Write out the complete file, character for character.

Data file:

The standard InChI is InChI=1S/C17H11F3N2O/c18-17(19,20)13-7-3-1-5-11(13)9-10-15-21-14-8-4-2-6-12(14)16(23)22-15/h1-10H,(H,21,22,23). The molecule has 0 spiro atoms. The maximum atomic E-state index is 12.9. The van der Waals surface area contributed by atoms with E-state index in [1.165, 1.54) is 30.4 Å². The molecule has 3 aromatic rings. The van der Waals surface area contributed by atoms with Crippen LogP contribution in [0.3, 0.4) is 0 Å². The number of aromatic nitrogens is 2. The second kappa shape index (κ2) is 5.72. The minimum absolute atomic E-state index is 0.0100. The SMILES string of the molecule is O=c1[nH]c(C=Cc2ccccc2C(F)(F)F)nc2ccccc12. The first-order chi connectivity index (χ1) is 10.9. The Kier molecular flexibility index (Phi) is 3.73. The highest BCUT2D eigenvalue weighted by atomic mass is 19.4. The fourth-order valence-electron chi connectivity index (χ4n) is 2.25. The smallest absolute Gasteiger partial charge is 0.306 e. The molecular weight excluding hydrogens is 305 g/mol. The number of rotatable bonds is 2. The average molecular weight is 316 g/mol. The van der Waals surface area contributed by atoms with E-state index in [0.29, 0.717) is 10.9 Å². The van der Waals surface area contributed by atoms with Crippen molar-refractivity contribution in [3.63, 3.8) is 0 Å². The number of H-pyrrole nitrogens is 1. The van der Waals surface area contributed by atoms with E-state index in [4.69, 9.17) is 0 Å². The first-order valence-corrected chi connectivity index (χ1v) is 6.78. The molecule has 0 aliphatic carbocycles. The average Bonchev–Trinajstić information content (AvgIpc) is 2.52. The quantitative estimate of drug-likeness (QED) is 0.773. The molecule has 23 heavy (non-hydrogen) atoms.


The standard InChI is InChI=1S/C17H11F3N2O/c18-17(19,20)13-7-3-1-5-11(13)9-10-15-21-14-8-4-2-6-12(14)16(23)22-15/h1-10H,(H,21,22,23). The molecule has 0 spiro atoms. The maximum atomic E-state index is 12.9. The van der Waals surface area contributed by atoms with E-state index in [1.165, 1.54) is 30.4 Å². The molecule has 3 aromatic rings. The van der Waals surface area contributed by atoms with Crippen LogP contribution in [0.3, 0.4) is 0 Å². The number of aromatic nitrogens is 2. The second kappa shape index (κ2) is 5.72. The minimum absolute atomic E-state index is 0.0100. The SMILES string of the molecule is O=c1[nH]c(C=Cc2ccccc2C(F)(F)F)nc2ccccc12. The first-order chi connectivity index (χ1) is 10.9. The Kier molecular flexibility index (Phi) is 3.73. The highest BCUT2D eigenvalue weighted by atomic mass is 19.4. The fourth-order valence-electron chi connectivity index (χ4n) is 2.25. The smallest absolute Gasteiger partial charge is 0.306 e. The molecular weight excluding hydrogens is 305 g/mol. The number of rotatable bonds is 2. The average molecular weight is 316 g/mol. The van der Waals surface area contributed by atoms with E-state index in [0.29, 0.717) is 10.9 Å². The van der Waals surface area contributed by atoms with Crippen molar-refractivity contribution in [3.63, 3.8) is 0 Å². The number of H-pyrrole nitrogens is 1. The van der Waals surface area contributed by atoms with E-state index in [4.69, 9.17) is 0 Å². The first-order valence-corrected chi connectivity index (χ1v) is 6.78. The molecule has 0 aliphatic carbocycles. The average Bonchev–Trinajstić information content (AvgIpc) is 2.52. The quantitative estimate of drug-likeness (QED) is 0.773. The molecule has 23 heavy (non-hydrogen) atoms.